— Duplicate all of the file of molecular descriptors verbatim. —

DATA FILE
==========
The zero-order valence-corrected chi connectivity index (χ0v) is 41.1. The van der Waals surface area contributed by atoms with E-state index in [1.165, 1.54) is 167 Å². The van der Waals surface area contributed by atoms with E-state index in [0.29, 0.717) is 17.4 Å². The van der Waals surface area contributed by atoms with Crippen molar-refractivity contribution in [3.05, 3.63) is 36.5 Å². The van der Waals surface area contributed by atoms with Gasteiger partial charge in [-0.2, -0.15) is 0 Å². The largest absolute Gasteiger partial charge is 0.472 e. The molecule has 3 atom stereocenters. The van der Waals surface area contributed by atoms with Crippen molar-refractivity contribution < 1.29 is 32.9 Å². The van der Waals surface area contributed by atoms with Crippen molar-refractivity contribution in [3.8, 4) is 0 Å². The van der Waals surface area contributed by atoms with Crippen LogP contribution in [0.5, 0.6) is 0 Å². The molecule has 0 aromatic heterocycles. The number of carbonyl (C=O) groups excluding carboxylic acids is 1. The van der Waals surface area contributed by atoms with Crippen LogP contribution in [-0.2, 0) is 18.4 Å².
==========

The zero-order valence-corrected chi connectivity index (χ0v) is 41.1. The van der Waals surface area contributed by atoms with E-state index in [1.165, 1.54) is 167 Å². The van der Waals surface area contributed by atoms with E-state index in [0.29, 0.717) is 17.4 Å². The van der Waals surface area contributed by atoms with Crippen molar-refractivity contribution in [3.05, 3.63) is 36.5 Å². The van der Waals surface area contributed by atoms with Gasteiger partial charge in [-0.2, -0.15) is 0 Å². The largest absolute Gasteiger partial charge is 0.472 e. The molecule has 3 atom stereocenters. The van der Waals surface area contributed by atoms with Crippen molar-refractivity contribution < 1.29 is 32.9 Å². The van der Waals surface area contributed by atoms with Crippen molar-refractivity contribution in [3.8, 4) is 0 Å². The van der Waals surface area contributed by atoms with Crippen LogP contribution in [0.5, 0.6) is 0 Å². The molecule has 0 aromatic heterocycles. The number of carbonyl (C=O) groups excluding carboxylic acids is 1. The van der Waals surface area contributed by atoms with Crippen LogP contribution in [-0.2, 0) is 18.4 Å².